How to Get Moving Every Day
By JiJi Russell
Contributor, Sports+Fitness Network
Let’s assume you have not managed to “hit the gym” as often as you had hoped at the dawn of 2016. Let’s say you’re struggling, at least a little bit, to get more exercise, perhaps with hopes of finally changing the trend of your health status and/or lifestyle. Here is my best bit of advice: become a movement opportunist. Here’s how:
Think Small: If you have just 15 minutes to take a break during your day, use that time to walk, stretch, or otherwise move about. Don’t underestimate short bursts of movement. Get movement happening by taking the stairs, and parking farther from entrances in order to get a few more steps. Make a list of times, places, and locations where you might have just 15 minutes to move, and keep a list of movement ideas handy. Better yet: Set an alarm on your phone. When it goes off, set your timer for 15 minutes, and GO!
Be a Movement Opportunist: Related to thinking small, if you have a chore to do around the house, like raking or cleaning the kitchen, make the work “count” as your workout. Put on your athletic shoes; wear something you can move in; and put yourself into the job. Get your heart rate up; breathe deeply; do an extra squat with your mop bucket. If you’re out and about, perhaps taking your child to team practice, bring layers and good shoes so that you can walk outside during the time that you might otherwise sit. All movement is fair game toward a goal of more exercise.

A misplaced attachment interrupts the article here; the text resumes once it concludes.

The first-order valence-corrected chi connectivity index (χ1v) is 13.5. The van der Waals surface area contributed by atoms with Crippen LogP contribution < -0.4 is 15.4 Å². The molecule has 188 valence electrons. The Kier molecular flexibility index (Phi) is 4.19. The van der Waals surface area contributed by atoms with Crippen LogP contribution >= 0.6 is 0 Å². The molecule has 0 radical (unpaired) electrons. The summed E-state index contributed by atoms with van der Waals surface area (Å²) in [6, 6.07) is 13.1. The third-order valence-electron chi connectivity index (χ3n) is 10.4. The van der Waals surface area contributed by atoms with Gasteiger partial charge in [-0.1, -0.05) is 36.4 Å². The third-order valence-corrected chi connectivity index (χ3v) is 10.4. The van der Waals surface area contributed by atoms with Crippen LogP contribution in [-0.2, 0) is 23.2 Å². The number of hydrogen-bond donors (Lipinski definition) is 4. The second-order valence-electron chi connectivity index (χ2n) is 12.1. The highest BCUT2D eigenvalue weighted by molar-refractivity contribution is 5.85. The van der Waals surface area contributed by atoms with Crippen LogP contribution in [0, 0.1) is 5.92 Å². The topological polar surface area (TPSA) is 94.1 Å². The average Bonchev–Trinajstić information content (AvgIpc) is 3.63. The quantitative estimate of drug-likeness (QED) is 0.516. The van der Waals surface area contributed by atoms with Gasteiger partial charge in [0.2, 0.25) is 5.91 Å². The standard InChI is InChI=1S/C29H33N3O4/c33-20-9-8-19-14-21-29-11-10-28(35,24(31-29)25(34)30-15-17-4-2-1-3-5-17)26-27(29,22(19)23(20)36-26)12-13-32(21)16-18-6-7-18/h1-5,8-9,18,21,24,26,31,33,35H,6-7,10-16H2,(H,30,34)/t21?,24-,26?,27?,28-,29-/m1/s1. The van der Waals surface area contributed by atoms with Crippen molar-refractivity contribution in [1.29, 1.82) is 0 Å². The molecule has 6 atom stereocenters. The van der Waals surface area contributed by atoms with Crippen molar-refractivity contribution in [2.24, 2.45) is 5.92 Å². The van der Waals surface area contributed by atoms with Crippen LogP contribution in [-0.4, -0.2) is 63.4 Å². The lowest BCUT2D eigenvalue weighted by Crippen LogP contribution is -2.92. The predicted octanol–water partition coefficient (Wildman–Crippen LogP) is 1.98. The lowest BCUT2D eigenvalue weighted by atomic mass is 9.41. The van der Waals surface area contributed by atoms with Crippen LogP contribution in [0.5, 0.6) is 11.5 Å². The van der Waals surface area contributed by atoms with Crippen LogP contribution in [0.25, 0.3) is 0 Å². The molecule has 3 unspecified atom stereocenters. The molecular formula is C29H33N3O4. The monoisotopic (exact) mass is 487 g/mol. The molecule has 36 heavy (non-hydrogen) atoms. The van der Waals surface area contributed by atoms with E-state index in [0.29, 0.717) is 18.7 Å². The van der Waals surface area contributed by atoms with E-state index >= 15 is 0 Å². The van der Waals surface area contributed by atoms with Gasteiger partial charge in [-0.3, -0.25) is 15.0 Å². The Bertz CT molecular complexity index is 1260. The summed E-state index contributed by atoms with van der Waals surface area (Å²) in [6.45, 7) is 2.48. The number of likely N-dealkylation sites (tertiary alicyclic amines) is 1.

Vary Your Activities: Engaging in different types of movement throughout the week (say, walking and lifting weights) helps you to build well-rounded strength, flexibility, and balance, and can keep you from becoming bored or fatigued in one area. If you like weights, lift weights. But maybe the next day, walk a mile and leave the weights at home. Too much of anything can be too much.
Recruit a Friend or a Personal Trainer: Many people find greater success with an accountable friend or trainer. If you have a friend who also likes Zumba, sign up for class with your friend so that he or she can motivate you if you’re having a “blah” day and don’t feel like going. If you want someone to challenge you where you might not challenge yourself, or if you need special accommodations for injury or other conditions, consider a personal trainer. A skilled trainer can keep you in better form as you train (thus reducing the risk of injury), while challenging you beyond your “plateau”.
Get Real with Your Diet: No amount of exercise will compensate for a poor diet. If you want your physical fitness routine to serve you well, pair your movement efforts with a diet that is rife with high-quality foods. While exceptions always exist, most people would benefit from eating more fruits and vegetables, and eliminating or consuming less processed or refined foods. Try to go “real” with your food picks (fresh produce and whole grains, small amounts of high-quality meats), and cook as much as possible at home. Go even farther by identifying your top two or three dietary pitfalls and eliminating them for at least two weeks (suggestions include alcohol, sugar, baked goods, bread, sodas, fast food, and on and on…)
Rest, Sometimes: If you are tired and sore the day after a workout, take a rest day from exercise. Don’t push too hard, especially in the beginning. Learning how to keep forward momentum without overstressing your muscles and joints requires introspection and honesty with yourself. It might mean the difference between slight discomfort and injury.